Artificial intelligence is making huge waves in the geospatial industry, changing how location information and BIMs are created from big data. Meet three startups at the forefront.
(Image above: By applying computer vision to street imagery, Mapillary detects map data at scale.)
Startups in the AEC realm have skyrocketed over the last decade. The availability of innovative technologies—GPS, satellites, UAVs, lidar, and photogrammetry—has driven their success and, as a result, has made more tools and data available to geospatial professionals. So if the 2010s was the decade of startups, the 2020s will be driven by artificial intelligence (AI).
Think of big data, and this makes sense. The unprecedented deluge of data churned out by new geospatial devices can be efficiently organized and processed only using AI algorithms. Companies are now exploiting AI to extract real-world objects, from point clouds to satellite imagery. With AI technology, houses can be easily distinguished from forests, windows from walls, pipes from conduits, all with exceptional speed and precision.
However, AI must first train its algorithms to search for significant data patterns, and to do so requires terabytes of accurate data.
Even this is no longer a problem. As location and imaging technologies have become more accurate, the storage capacity of chips has also exponentially expanded, and cloud storage solutions have become so ubiquitous that geospatial professionals can easily capture and store high volumes of precision data with ease.
These days, the amount of information that you can collect with compact-sized gadgets is mind-blowing. Think of nano-satellites, palm-sized UAVs, and handheld 3D scanners, all feeding to AI’s hunger for data.
Thus, in the next decade’s era of big data, the new revolution in the geospatial industry will come from successfully using AI to unearth useful products from massive datasets. These geospatial startups are leading the way.
Improving Street-level Mapping with Computer Vision
What do you do when you realize that the map you need is not updated fast enough by big mapping companies? You create your own company to do just that.
In 2013, Jan Erik Solem and three others co-founded Mapillary, a startup from Sweden that uses computer vision technology to extract valuable data found in street-level imagery. Their novel mapping approach has received the nod of top-notch investors and companies; they now collaborate with global companies such as HERE, Volkswagen, and Amazon.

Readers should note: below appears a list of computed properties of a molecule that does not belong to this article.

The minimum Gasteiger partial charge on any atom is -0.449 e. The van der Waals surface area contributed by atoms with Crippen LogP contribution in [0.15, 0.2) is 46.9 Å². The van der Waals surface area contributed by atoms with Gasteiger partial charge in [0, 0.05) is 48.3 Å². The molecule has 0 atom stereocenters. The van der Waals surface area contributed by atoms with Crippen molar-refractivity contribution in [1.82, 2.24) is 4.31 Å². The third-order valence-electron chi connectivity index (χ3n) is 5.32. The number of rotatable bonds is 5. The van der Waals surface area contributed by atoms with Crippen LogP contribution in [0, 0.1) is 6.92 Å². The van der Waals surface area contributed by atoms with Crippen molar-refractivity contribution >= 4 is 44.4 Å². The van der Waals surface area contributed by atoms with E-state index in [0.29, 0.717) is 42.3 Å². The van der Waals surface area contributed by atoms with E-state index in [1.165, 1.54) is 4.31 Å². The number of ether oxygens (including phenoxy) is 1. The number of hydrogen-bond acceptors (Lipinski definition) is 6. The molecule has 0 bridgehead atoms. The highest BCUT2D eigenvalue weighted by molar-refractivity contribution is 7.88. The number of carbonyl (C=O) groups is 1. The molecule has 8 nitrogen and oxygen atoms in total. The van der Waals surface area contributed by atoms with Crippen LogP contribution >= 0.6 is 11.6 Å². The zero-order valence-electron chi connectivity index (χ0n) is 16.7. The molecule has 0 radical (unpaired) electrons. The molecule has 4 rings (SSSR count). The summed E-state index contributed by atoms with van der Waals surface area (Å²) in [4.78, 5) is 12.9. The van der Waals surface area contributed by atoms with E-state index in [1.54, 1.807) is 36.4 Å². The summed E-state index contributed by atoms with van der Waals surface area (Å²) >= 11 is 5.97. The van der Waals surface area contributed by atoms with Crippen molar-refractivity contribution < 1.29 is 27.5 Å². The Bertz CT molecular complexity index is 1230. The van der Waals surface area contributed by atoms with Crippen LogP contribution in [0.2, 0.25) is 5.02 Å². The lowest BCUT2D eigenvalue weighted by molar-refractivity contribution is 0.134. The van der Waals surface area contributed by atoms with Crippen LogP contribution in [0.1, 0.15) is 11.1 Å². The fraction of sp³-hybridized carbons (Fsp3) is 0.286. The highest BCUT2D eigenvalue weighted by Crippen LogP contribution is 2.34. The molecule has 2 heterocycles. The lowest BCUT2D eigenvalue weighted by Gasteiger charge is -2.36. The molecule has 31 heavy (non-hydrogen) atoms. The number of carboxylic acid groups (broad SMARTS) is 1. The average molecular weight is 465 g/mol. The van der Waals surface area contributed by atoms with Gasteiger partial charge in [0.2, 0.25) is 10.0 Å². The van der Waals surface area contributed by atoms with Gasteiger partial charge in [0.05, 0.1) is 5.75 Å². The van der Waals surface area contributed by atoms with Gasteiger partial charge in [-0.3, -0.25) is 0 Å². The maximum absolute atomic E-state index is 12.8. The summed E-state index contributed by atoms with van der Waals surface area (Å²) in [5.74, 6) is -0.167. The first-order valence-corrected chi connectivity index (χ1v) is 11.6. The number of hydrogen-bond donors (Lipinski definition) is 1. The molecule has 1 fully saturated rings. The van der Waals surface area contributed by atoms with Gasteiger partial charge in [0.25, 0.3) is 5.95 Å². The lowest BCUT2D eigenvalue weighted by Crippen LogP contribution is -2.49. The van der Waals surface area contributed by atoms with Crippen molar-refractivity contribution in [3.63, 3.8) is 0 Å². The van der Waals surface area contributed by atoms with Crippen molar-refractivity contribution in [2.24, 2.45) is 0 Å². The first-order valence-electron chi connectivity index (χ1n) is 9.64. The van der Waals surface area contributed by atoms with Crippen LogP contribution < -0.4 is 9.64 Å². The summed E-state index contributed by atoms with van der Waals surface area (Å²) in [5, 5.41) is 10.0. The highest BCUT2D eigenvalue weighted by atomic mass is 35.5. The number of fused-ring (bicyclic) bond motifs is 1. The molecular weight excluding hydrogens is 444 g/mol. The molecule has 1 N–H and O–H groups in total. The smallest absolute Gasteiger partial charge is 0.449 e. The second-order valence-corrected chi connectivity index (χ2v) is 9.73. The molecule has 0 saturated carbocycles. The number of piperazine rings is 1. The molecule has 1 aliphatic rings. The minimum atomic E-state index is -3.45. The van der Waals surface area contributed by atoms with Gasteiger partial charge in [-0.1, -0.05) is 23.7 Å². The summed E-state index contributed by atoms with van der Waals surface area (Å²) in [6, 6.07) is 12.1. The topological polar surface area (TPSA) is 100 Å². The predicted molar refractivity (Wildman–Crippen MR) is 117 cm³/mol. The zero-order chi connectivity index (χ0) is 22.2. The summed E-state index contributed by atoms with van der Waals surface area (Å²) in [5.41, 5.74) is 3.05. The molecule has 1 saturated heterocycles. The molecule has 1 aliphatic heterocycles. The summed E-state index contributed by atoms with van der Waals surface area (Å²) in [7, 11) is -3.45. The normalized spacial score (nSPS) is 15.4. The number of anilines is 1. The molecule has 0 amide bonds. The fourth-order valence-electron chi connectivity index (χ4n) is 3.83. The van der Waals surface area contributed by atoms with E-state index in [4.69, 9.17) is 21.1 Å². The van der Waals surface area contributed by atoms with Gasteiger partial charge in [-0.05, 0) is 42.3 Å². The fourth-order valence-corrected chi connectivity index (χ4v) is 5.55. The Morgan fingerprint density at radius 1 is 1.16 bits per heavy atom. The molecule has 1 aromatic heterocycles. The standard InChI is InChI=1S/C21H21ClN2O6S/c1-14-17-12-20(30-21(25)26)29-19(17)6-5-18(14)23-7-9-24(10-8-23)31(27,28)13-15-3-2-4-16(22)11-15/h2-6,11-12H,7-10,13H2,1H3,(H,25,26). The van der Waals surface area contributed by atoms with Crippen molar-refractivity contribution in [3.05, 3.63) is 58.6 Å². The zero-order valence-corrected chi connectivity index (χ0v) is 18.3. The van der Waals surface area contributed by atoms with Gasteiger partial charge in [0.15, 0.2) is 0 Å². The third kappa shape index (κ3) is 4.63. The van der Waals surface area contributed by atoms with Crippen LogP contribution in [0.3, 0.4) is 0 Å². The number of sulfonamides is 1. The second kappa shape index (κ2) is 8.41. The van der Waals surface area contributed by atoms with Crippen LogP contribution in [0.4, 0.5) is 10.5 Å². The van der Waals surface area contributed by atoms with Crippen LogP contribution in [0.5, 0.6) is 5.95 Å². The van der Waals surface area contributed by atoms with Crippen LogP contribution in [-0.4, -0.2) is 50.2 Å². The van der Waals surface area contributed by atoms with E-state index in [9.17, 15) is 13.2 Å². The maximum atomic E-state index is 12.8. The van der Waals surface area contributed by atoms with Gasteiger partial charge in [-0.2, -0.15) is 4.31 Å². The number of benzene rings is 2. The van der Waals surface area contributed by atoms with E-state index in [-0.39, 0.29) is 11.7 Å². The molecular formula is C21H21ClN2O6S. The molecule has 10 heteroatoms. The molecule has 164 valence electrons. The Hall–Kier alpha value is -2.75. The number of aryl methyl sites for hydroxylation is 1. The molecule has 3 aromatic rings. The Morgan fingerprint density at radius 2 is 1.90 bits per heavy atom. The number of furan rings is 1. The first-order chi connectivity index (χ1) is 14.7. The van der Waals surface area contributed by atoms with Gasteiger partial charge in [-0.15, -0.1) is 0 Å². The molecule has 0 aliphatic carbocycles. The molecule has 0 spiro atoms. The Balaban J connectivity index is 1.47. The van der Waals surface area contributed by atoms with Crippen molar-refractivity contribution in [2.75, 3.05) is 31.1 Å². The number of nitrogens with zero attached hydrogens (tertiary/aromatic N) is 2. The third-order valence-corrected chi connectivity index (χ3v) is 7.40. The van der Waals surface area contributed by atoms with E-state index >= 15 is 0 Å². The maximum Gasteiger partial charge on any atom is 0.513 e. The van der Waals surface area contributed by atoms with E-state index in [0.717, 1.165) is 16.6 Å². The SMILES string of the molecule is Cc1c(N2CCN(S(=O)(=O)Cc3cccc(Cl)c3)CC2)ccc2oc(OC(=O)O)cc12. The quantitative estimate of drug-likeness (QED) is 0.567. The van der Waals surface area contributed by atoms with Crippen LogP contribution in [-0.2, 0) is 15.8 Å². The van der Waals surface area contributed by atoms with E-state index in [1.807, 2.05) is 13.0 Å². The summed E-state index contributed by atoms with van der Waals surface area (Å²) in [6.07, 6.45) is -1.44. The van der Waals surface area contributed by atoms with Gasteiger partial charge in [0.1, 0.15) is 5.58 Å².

Computers are able to detect and position objects from images at a much faster pace and a more detailed level than any human could accomplish. Now, Mapillary has become the world’s largest publicly available image database for improving maps, all thanks to AI.
“AI technology has been the cornerstone of Mapillary from the very beginning,” says Solem, CEO. “With computer vision, a form of artificial intelligence, machines could see and, in the best case, understand what they’re seeing.”
Mapillary’s computer vision technology has been trained to detect objects like traffic signs, fire hydrants, utility poles, and many other objects in street-level imagery and then position this information on a global map.
Playing on the words “map” and “capillary,” the company aims to reach the smallest ends of the world (similar to the smallest blood vessels in your body) and bring that scalability to mapping.
“We work mainly with three sectors: mapping, automotive, and players who need maps to be able to operate but don’t necessarily have their own mapping team,” says Solem.
For example, Mapillary helps companies to capture images as they go about their day-to-day operations and then use that imagery to cut the time they spend on things like finding parking and the right building entrance.
It also helps them with route optimization. In October 2019, Mapillary launched its own mapping dashcam with the aim to help logistics companies have access to near real-time map and location data through the Mapillary platform.
Although AI technology may seem out of reach for the average map user, just about anyone can go on the Mapillary website and view the imagery and data at no cost. All imagery is available under the CC-BY-SA license, meaning they can be shared, used, and built upon, and the derived map data are freely available for editing in OpenStreetMap.
Mapillary believes that map users can benefit from its computer vision technology not just by being open, but also because of the speed and scalability that their technology brings.
“The need for map data is booming as map companies scramble to access up-to-date data in a growing number of markets. At the same time, the combination of increasing pressure on delivery firms and the rise of last-mile and micro-mobility solutions means that more players than ever before need access to map data,” says Solem. “Mapillary addresses this growing need of keeping maps updated by allowing everyone to map what is important to them just by capturing images.”
The problem with Easy
Allowing just about anyone to contribute images may have its drawbacks, including issues on data accuracy and privacy. So how does Mapillary deal with these issues?
“Accuracy is something we will always strive to improve, and as our dataset grows, our computer vision algorithms improve along with it,” says Solem. “We also use a technique known as ‘human in the loop’ or HOOP, where community members help us improve the accuracy of our detections by verifying whether the detections are correct or not.”